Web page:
Kirk Siegler

Kirk Siegler is a reporter for NPR's National Desk. In this role he covers Southern California and the West from NPR West's studios in Culver City, CA.

Since joining the national desk in December of 2012, Siegler has covered everything from a dock worker strike at the nation's largest port to an unprecedented manhunt for an ex-LAPD officer wanted for a string of vengeance killings. He's also contributed extensively to the network's coverage on the ongoing national conversation about guns; assignments that have taken him from Newtown, CT, to an inner-city Los Angeles hospital's trauma ward, to rural Wyoming.

Siegler has won numerous Edward R. Murrow and Associated Press Awards for his coverage of Environmental, Political and Business issues in Montana and Colorado. Siegler was a 2010 Science Literacy Project fellow at the University of California-Berkeley and most recently he completed the 2012 Knight/MIT "Food Boot Camp" Fellowship.

Prior to joining NPR, Siegler spent seven years reporting from Colorado, where he became a familiar voice to NPR listeners reporting from Denver for NPR Member Station KUNC. He also spent two years as a reporter and news director at Aspen Public Radio. Siegler got his start in reporting in 2003 covering the Montana Legislature for Montana Public Radio.

Siegler has spent much of his adult life living in the West. He grew up in Missoula, MT and received a B.A. in journalism from the University of Colorado in Boulder. He is an avid skier and enjoys traveling and visiting his family scattered across the globe.

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Politics
9:38 am
Sat November 8, 2014

The GOP Takes Heart From Colorado, But Still Faces 2016 Hurdles

Senator-elect Cory Gardner of Colorado delivers his victory speech to supporters during a GOP election night gathering. Gardner appealed to moderates and unaffiliated voters.
Brennan Linsley AP

Originally published on Sat November 8, 2014 11:33 am

Colorado is one of the battleground states where Republicans made big gains this week. Republicans in the state believe they now have momentum going into the 2016 presidential election.

But the GOP has suffered some punishing losses there lately, owing in part to the state's changing demographics. That trend may still be a big factor in 2016.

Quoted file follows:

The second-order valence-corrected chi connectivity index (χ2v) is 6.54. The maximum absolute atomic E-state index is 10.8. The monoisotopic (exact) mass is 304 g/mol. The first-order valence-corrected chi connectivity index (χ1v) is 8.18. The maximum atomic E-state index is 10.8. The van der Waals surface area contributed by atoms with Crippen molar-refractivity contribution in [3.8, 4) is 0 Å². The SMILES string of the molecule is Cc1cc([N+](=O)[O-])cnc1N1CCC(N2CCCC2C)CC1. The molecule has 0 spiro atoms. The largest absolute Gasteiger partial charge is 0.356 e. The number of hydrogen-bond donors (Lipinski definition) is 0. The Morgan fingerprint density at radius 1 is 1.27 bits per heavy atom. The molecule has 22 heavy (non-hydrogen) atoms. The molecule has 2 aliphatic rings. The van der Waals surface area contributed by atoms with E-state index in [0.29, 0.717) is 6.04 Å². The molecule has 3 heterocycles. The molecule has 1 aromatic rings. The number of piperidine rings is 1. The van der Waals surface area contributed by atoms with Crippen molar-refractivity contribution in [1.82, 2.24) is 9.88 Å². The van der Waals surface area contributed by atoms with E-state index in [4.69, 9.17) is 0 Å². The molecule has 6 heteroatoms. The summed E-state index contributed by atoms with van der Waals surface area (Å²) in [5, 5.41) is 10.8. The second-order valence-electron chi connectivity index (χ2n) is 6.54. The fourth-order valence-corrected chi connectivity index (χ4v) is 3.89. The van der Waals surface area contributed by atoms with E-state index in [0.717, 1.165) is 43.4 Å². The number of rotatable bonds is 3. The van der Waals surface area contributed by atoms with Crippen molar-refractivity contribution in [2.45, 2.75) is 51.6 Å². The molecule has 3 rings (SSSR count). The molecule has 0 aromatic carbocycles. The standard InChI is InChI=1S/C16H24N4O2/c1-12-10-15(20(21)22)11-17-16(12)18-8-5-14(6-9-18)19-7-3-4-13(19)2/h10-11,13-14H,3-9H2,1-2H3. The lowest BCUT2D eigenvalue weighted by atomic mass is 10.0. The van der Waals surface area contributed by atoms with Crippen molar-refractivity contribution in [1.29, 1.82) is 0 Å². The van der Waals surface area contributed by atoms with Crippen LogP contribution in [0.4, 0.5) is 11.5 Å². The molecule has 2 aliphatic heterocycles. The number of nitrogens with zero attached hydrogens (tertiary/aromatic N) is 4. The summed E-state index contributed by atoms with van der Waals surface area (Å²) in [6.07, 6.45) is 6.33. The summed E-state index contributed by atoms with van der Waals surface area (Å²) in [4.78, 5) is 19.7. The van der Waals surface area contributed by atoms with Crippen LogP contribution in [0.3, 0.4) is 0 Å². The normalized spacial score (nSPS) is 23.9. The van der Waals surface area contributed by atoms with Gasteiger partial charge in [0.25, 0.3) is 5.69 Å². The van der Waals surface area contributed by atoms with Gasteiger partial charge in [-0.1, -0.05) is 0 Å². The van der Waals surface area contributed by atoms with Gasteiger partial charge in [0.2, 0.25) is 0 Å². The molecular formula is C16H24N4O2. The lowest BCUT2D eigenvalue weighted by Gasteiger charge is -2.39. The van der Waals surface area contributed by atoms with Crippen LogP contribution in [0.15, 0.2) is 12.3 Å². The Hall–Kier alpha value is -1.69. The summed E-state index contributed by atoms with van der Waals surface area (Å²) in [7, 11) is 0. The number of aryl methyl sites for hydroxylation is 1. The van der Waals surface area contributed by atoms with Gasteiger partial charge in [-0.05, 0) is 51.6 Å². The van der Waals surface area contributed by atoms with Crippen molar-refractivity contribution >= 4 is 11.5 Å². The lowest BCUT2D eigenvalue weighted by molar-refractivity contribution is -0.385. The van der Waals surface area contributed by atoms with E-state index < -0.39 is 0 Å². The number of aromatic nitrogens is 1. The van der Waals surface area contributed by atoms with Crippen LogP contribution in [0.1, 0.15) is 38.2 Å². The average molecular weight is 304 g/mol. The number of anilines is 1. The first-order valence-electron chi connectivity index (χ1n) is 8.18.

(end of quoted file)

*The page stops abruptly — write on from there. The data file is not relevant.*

The last time Republicans won a U.S. Senate seat here was when Wayne Allard was re-elected in 2002. Back then, Congressman and now Senator-elect Cory Gardner was a young staffer working behind the scenes for Allard.

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Politics
3:33 pm
Mon November 3, 2014

In Colo., Republicans Try To Capitalize On Obama's Unpopularity

Originally published on Mon November 3, 2014 5:23 pm

Copyright 2014 NPR. To see more, visit http://www.npr.org/.

Around the Nation
3:46 am
Thu October 30, 2014

Keep On Drillin'? Santa Barbara Prepares To Vote On Oil Future

A cow walks near oil pump jacks in Santa Maria, Calif. Oil production has long been a part of Santa Barbara County, but a new ballot measure could effectively shut down all new drilling operations there.
Jae C. Hong AP

Originally published on Thu October 30, 2014 1:25 pm

Think of California's Santa Barbara County and you might picture the area's famous beaches or resorts and wineries. But in the northern reaches of the vast county, oil production has been a major contributor to the economy for almost a century.

So it's no surprise that the oil industry there is feverishly organizing to fight a local ballot initiative — Measure P — that would ban controversial drilling methods such as hydraulic fracturing. What is turning heads, however, is the sheer volume of money flooding into this local race, mainly from large oil companies.

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Environment
4:26 pm
Wed October 22, 2014

Coping In A Drier World: California's Drought Survival Strategy

The San Luis Reservoir in central California is the largest "off-channel" reservoir in the U.S. It is currently at less than 30 percent of its normal capacity.
Kirk Siegler NPR

Originally published on Wed October 22, 2014 6:44 pm

The past few years have been California's driest on record. Forecasters predict that punishing droughts like the current one could become the new norm.

The state uses water rationing and a 90-year-old water distribution system to cope until the rains come. The system is a huge network of dams, canals and pipes that move water from the places it rains and snows to places it typically doesn't, like farms and cities.

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Around the Nation
4:15 am
Tue October 21, 2014

After Quarantine, Ebola-Free Dallas Residents Face New Challenges

Originally published on Tue October 21, 2014 6:36 pm

Copyright 2014 NPR. To see more, visit http://www.npr.org/.

Transcript

STEVE INSKEEP, HOST:

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